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Belfast in July

Travel Forums Europe Belfast in July

1. Posted by hil_136 (Budding Member 14 posts) 8y

Hi, I am going stir crazy in London and am thinking of hopping over to Belfast for a few days at the beginning of July. I have found cheap flights and a cheap bed for 4 days (3 nights) and anticipate that to cost less than £100 together. I am just wondering if there is much to see in Belfast, will I be busy there for four days or will there be time to see the surrounding area? Also, I would be travelling on my own and am wondering if it will be lonely or easy to meet people. I recently travelled to Dublin with a friend and even though we stayed in a 16 bed dorm, no one said more than hello or seemed interested in hanging out with anyone outside of their companions. I have stayed in other hostels that were incredibly fun and friendly, so if anyone has any recommendations for Belfast that would be appreciated!

Also, Belfast is just a loose idea, I would be open to travelling to another place in N. Ireland!

[ Edit: Edited on Jun 9, 2008, at 4:41 AM by hil_136 ]

2. Posted by tway (Travel Guru 7273 posts) 8y

Belfast is lovely! My b/f is from there and I've been to visit 3 times; we always had plenty to see and do.

The town centre is nice to walk around in, and you can take a walking tour of the murals. There's Ulster museum (lots of stuff on the troubles--very interesting and touching), the botanic gardens, the waterfront, lots of small pubs and restaurants and so on. You can also take a bus ride up the Antrim coast to see Giant's Causeway and Carrick-a-Rede bridge. The trip up is beautiful and it's a gorgeous view--perfect for a day trip!

Enjoy! Belfast is so lovely--and the people are wonderful.

3. Posted by hil_136 (Budding Member 14 posts) 8y

hi tway, thanks for the ideas on things to do, I am very interested in getting out of the city for at least a day and seeing the famed Irish countryside. How long is the trip to Giants Causeway? Would it be worth finding somewhere to stay near there and spending a night or would that be overkill?

4. Posted by tway (Travel Guru 7273 posts) 8y

Hmm... the trip was about 2 hours each way, if I remember right. You have to switch busses a few times, but the scenery is really amazing. I saw a hotel up there--might be worth staying over just to stay somewhere different, although without a car it'll be difficult to see too much more around Giant's Causeway. Here's the official site if you'd like some more ideas--I think they have an accommodation section, too.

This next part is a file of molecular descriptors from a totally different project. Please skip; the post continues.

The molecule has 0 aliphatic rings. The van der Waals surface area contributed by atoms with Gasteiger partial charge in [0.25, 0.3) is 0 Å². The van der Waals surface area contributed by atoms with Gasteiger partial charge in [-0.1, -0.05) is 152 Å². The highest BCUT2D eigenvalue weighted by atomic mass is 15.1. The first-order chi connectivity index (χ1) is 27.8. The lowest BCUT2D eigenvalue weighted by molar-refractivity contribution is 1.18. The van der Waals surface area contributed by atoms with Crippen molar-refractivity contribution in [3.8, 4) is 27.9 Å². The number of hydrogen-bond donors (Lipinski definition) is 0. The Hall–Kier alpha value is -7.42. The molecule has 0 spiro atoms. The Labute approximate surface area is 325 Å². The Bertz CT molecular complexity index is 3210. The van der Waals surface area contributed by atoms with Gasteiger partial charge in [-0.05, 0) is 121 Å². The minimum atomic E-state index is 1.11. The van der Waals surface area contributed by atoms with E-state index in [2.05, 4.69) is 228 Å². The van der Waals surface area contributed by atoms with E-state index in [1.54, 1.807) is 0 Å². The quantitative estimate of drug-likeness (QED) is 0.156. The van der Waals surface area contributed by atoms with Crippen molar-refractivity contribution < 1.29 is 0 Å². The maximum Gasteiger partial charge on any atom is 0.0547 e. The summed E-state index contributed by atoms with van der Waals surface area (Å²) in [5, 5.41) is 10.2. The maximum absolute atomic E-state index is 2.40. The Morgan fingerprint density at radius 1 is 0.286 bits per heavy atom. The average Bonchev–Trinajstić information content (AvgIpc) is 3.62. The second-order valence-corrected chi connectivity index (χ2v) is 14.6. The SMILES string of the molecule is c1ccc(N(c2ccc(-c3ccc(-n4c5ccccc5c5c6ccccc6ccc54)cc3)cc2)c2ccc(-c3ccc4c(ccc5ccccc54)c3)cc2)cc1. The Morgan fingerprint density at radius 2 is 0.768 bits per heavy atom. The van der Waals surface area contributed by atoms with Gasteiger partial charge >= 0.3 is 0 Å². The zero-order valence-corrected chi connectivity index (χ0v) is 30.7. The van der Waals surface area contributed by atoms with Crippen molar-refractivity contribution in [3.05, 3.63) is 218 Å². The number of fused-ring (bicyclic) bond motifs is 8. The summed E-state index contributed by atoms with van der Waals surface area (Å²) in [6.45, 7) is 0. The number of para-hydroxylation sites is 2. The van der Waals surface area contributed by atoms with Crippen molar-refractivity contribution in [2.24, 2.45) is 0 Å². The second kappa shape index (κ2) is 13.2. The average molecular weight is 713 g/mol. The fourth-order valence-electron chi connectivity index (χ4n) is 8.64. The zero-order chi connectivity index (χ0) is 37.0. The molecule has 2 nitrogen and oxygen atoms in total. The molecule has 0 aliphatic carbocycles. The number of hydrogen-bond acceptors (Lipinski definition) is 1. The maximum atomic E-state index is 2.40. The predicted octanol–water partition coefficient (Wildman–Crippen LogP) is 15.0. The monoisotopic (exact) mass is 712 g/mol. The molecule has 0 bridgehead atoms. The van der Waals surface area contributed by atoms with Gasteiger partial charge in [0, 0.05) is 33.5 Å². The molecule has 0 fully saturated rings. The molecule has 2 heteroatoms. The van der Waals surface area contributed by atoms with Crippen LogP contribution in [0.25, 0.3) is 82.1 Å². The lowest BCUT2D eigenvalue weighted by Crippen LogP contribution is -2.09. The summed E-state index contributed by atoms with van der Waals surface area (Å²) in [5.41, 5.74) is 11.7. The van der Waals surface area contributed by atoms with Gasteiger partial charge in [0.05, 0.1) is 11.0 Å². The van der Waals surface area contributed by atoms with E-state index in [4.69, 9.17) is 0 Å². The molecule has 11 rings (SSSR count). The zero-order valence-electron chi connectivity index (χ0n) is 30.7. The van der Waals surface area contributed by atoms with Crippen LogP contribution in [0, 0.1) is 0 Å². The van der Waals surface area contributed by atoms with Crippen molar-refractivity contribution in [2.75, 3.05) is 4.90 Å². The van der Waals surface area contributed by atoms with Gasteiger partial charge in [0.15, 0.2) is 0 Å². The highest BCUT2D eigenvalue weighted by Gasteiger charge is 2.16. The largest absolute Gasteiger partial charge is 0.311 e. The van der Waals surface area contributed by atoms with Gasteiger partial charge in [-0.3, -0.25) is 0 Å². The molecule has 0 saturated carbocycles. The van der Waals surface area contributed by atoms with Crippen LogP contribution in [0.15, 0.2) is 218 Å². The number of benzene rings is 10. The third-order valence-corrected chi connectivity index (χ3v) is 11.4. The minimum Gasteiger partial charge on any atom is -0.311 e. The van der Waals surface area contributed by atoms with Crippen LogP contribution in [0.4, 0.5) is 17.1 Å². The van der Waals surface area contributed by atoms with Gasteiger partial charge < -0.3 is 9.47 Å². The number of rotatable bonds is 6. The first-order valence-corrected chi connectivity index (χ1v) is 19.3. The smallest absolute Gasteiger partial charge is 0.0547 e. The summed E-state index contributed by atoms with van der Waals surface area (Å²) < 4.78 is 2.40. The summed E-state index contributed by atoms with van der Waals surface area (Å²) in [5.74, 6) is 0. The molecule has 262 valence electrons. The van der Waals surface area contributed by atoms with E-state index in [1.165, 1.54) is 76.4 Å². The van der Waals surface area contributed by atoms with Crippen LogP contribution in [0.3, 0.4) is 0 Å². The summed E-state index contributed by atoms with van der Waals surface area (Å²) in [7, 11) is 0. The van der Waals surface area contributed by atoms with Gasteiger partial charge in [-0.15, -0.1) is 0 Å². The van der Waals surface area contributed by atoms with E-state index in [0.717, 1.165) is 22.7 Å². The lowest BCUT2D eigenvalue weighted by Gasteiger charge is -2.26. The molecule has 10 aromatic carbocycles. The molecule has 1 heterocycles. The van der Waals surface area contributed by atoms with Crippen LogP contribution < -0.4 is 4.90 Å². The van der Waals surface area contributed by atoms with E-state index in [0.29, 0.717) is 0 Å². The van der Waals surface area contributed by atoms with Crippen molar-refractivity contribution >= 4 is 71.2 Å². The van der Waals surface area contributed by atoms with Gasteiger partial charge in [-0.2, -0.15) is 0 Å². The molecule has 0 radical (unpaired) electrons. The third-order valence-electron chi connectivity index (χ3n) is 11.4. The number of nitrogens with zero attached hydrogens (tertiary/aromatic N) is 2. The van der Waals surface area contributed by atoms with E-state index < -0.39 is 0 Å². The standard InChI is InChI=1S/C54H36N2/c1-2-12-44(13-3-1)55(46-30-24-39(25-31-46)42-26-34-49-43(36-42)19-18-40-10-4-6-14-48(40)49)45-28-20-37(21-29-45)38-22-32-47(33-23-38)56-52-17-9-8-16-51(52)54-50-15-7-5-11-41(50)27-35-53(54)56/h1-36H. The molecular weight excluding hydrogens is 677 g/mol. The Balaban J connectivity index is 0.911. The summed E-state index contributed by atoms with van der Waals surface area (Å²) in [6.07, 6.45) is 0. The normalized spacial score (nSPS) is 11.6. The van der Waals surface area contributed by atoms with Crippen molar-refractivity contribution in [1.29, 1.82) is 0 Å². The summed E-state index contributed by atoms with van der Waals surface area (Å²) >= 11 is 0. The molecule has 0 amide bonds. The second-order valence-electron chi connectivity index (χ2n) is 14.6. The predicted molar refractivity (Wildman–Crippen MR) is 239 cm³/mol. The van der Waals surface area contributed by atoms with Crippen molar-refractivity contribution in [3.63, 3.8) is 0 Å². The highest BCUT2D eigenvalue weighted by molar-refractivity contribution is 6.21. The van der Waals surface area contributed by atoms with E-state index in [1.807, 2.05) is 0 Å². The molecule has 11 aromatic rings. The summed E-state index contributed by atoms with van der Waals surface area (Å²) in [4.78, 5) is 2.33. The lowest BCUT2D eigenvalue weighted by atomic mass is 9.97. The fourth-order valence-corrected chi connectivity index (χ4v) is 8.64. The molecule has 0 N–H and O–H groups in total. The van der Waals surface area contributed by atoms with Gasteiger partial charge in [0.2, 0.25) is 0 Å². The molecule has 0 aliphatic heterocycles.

5. Posted by Skylarking (Budding Member 27 posts) 8y

I would say that four days is about right. You can explore Belfast on foot easily within a day. The Giants Causeway would be one day trip, as tway as said, Derry by train would be another. The only thing to bear in mind is that July is the 'marching season', the second weekend being when the Protestant Orange Order take to the streets en masse.

6. Posted by Purdy (Travel Guru 3546 posts) 8y

Theres plenty to do in 4 days BUT as previously said July is Marching season - 11th and 12th July, on 11th we tend to like to burn things - on the streets (its allowed called bonfire night!! but seriously l have seen major roads blocked with burning pallets of wood, home furnishings, tyres anything goes really!!) and the natives like to beat drums and drink on the streets - very classy (not legal but the police tend to turn a blind eye either that or encite a riot!!). On 12th July which is a Saturday this year the city comes to a stand still when the orange men like to walk the streets and shout about our alliegences to the Union!! Interesting l guess for someone who has never witnessed it - personally my idea of hell!! This goes on all day. Most of the city shuts down all shops, restaurants etc nothing to do whatsoever and all sane people get the hell out of there!! Its not dangerous (well not these days anyway) but theres very little to do. The first fortnight in the city is really quiet. Actually theres quite a few of the towns surrounding the city which resemble ghost towns. Leave it until the last couple of weekends and you should find theres a bit more life in the place!!

I would skip Derry/L'derry by train - it takes forever NI aint renouned for a good train service - Ulsterbus do an hourly Maiden City Flyer from Belfast which should have you there in 1.5 hours and you can explore the city - its hilly though so be warned!!